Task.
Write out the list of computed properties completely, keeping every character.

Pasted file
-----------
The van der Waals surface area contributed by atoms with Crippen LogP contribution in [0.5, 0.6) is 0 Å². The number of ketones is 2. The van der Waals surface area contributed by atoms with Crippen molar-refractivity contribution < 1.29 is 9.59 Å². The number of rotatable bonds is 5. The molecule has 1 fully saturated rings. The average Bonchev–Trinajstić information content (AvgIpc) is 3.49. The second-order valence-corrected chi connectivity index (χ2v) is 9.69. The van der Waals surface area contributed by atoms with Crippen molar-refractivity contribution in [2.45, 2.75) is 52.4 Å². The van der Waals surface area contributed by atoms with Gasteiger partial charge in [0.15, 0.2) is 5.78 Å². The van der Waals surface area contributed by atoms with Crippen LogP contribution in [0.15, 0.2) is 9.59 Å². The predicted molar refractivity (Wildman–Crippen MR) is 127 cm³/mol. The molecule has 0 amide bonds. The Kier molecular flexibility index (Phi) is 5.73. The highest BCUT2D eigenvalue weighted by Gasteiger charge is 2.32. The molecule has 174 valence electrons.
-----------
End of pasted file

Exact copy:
The van der Waals surface area contributed by atoms with Crippen LogP contribution in [0.5, 0.6) is 0 Å². The number of ketones is 2. The van der Waals surface area contributed by atoms with Crippen molar-refractivity contribution < 1.29 is 9.59 Å². The number of rotatable bonds is 5. The molecule has 1 fully saturated rings. The average Bonchev–Trinajstić information content (AvgIpc) is 3.49. The second-order valence-corrected chi connectivity index (χ2v) is 9.69. The van der Waals surface area contributed by atoms with Crippen molar-refractivity contribution in [2.45, 2.75) is 52.4 Å². The van der Waals surface area contributed by atoms with Gasteiger partial charge in [0.15, 0.2) is 5.78 Å². The van der Waals surface area contributed by atoms with Crippen LogP contribution in [0.15, 0.2) is 9.59 Å². The predicted molar refractivity (Wildman–Crippen MR) is 127 cm³/mol. The molecule has 0 amide bonds. The Kier molecular flexibility index (Phi) is 5.73. The highest BCUT2D eigenvalue weighted by Gasteiger charge is 2.32. The molecule has 174 valence electrons.